Principle Investigator: John Clarke, Center for Space Physics (CSP), Department of Astronomy, Boston University
Graduate Student: Dolon Bhattacharyya, CSP, Department of Astronomy, Boston University
Collaborators: Jean L. Bertaux, Jean Yves Chaufray, LATMOS France

Introduction


HST observation of Martian Corona

Mars is, perhaps, the only other object in the Solar System that has conditions suitable for supporting life. The recent discovery of Martian surface features indicating the existence of liquid water in the past has compelled scientists to investigate the history of Mars (Baker 2001). It is believed that the lack of a strong magnetic field on Mars might have led the solar wind to vaporize most of its atmosphere including the water present on its surface (Brain et al. 2010). Hydrogen atoms (H) from H2O, being the lightest element, diffuse into the farthest reaches of the Martian atmosphere, i.e. the corona from which the hotter ones escape via thermal processes like Jean’s escape. The solar wind also ionizes and strips off H atoms from this region through non-thermal processes. Investigation of the Martian corona would provide clues towards the rate at which various processes has aided in the depletion of the, once believed, thick atmosphere of Mars, and stripped off its supply of liquid water.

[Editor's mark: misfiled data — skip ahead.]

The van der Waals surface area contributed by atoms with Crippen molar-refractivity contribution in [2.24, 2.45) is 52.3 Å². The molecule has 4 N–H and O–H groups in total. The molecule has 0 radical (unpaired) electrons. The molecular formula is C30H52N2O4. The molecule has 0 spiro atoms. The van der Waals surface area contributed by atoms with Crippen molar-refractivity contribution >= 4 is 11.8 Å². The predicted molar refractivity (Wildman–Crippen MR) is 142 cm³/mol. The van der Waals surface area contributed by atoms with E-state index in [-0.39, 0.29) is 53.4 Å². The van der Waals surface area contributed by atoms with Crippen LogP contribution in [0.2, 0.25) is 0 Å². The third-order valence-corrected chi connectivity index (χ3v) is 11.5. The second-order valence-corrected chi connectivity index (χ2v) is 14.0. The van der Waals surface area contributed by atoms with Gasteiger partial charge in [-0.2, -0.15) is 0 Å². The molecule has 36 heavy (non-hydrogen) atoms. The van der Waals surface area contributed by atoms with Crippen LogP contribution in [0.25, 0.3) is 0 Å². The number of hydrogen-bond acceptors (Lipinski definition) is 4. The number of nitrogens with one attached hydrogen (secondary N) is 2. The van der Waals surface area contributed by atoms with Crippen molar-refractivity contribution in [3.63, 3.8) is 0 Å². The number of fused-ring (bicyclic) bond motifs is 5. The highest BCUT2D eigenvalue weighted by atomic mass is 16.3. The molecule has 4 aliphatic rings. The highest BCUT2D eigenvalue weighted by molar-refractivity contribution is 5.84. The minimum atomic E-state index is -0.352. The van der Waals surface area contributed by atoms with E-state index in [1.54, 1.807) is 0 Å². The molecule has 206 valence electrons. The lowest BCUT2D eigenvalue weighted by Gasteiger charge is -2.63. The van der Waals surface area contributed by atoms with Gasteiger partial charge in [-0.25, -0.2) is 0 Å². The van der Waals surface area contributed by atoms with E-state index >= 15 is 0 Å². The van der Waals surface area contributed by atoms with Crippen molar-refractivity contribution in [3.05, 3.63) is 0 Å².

Simulation of the Martian corona using a Radiative Transfer Model

In this project we simulate the Hydrogen corona of Mars using a Radiative Transfer model first proposed in Quémerais and Bertaux, 1993 and used by Chaufray et. al, 2008. The model is then compared with UV imaging observations of the hydrogen corona taken with the ACS SBC instrument onboard the Hubble Space Telescope (HST). The input parameters to the model are adjusted to optimize the difference between model and data. From this study we can derive an escape flux of atomic hydrogen and thereby trace the history of escape of water from the atmosphere of Mars. This project is directly applicable to NASA’s MAVEN mission to Mars, which was launched on November 18, 2013 and will reach Mars on September 22, 2014.

RCS Contribution

Dolon Bhattacharyya of the BU Astronomy Department writes:

“The radiative transfer model was originally written in IDL on an APPLE Mac. However the model took more than 48 hours to complete a single run. Yann Tambouret of RCS helped parallelize the code for the Shared Computing Cluster, which now takes less than 2 hours to finish.

Katia Oleinik of RCS helped develop a CUDA program to create the final picture (as shown above) which takes approximately 5 minutes to run, instead of 8 hours on a desktop APPLE Mac.

With this significant jump in efficiency of computing time, we are able to run many more simulations with different modified input parameters without a long wait-time.”

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